Eksenazi Health establishes Gregory S. Fehribach Center

Eskenazi Health has announced the establishment of The Gregory S. Fehribach Center, which will expand efforts to increase employment opportunities for students with physical disabilities at Eskenazi Health and throughout central Indiana.

The timing of the announcement coincides with the 29th anniversary of the Americans with Disabilities Act (ADA). On July 26, 1990, President George H.W. Bush signed the ADA into law, thus equalizing the playing field for people with disabilities.

The expansion of the program and the formation of The Gregory S. Fehribach Center comes after a $1.5 million grant from Lilly Endowment Inc. in 2017. Fehribach is an attorney who works throughout Indianapolis, the state and the country to create accessible environments and opportunities for individuals with physical disabilities.

“Today the unemployment rate for students with physical disabilities is significantly higher than their able-bodied counterparts,” Fehribach said. “This center provides employment and social experiences that complement the internship, thus providing a well-rounded internship opportunity for college students.”

Since 2013, Eskenazi Health has offered 116 internships to students with physical disabilities, including 44 internships so far in 2019. The interns have come from 19 colleges and universities, and have not only interned at Eskenazi Health, but also Eli Lilly and Company, Center for Youth and Adults with Conditions of Childhood at Riley Children’s Hospital, Health and Science Innovations, Indiana Family and Social Services Administration’s Division of Aging, Indiana Family and Social Services Administration’s Division of Disability and Rehabilitative Services, Lumina Foundation, Old National Bank and Regenstrief Institute.

The Gregory S. Fehribach Center at Eskenazi Health is named after an Indianapolis attorney who works throughout the city, state and country to create accessible environments and opportunities for those with physical disabilities. (Submitted photo)

“Eskenazi Health is thrilled to be at the forefront of persons with physical disabilities obtaining independence and economic empowerment,” said Lisa Harris, M.D., CEO of Eskenazi Health. “The Gregory S. Fehribach Center aligns perfectly with what Eskenazi Health stands for.”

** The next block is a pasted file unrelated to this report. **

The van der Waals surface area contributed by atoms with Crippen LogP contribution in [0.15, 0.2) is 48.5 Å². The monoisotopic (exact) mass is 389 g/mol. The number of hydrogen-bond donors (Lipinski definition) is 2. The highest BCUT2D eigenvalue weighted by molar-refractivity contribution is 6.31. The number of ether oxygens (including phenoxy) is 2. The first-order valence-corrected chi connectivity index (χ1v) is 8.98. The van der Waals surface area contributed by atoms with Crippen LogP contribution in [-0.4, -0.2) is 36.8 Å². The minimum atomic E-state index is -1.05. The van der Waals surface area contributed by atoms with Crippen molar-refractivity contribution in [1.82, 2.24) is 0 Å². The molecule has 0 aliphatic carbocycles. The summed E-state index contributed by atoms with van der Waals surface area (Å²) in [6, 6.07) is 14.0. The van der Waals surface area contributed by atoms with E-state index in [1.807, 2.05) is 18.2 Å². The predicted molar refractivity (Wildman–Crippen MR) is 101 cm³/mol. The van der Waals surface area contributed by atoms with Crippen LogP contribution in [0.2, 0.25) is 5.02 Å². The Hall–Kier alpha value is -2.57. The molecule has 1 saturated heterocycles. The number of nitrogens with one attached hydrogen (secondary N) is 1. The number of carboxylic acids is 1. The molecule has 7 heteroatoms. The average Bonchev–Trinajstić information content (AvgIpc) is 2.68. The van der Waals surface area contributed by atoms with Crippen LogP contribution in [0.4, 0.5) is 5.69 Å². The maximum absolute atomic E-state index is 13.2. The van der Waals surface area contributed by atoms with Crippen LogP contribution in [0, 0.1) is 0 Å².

The college students who have participated in the program have held internships in such fields as occupational/physical therapy, computer programming, music therapy and public affairs/communications. As part of their internships, students receive competitive hourly wages, transportation support and nearby housing free of charge. In addition, a variety of wraparound events and opportunities for professional development are part of the internship. This summer there have been weekly lunch and learn sessions, a presentation on Franklin Delano Roosevelt titled “Franklin Delano Roosevelt: Elected Because of or In Spite of His Disability,” a special dinner at Duos Kitchen on meal preparation and healthy eating and a social outing at an Indiana Fever basketball game.

Interns are recruited from Indiana colleges and go through a rigorous application process. Students are required to submit transcripts, writing samples and five professional and educational references. Those who are accepted to the program are held to the same standards as their fellow employees in their respective departments. The program prides itself on assigning meaningful work that benefits both intern and employer.

“The Gregory S. Fehribach Center is dedicated to increasing the number of college graduates with physical disabilities in the workforce and facilitating their full civic and economic inclusion,” said Ernest Vargo II, CFRE, president and CEO of the Eskenazi Health Foundation. “This effort, made possible by the support of a number of organizations and individuals, including Eskenazi Health, Lilly Endowment Inc., Frank and Katrina Basile and many others, will help not only provide real-world experience for students with physical disabilities, but also help eradicate certain stereotypes and concerns that employers may have.”

The program started as the Initiative for Empowerment and Economic Independence, a partnership between Eskenazi Health and Ball State University, helping to place Ball State students with internships in the Indianapolis health care system. Every year, more universities and companies have continued to express interest in working with Eskenazi Health.

An alumnus of Ball State University, Fehribach is a former university trustee who now serves as a Distinguished Fellow in the Office of Institutional Diversity. An attorney in private practice for the past 31 years, he promotes economic independence using entrepreneurial principles, thereby supporting the fundamental right of equality. He has begun a four-year term as a presidential appointee to the United States Access Board, which creates universal design standards and guidelines for barrier removal and access for people with disabilities. Under Fehribach’s legal counsel, the city of Indianapolis and many of its renowned amenities rank highly for accessibility in the United States.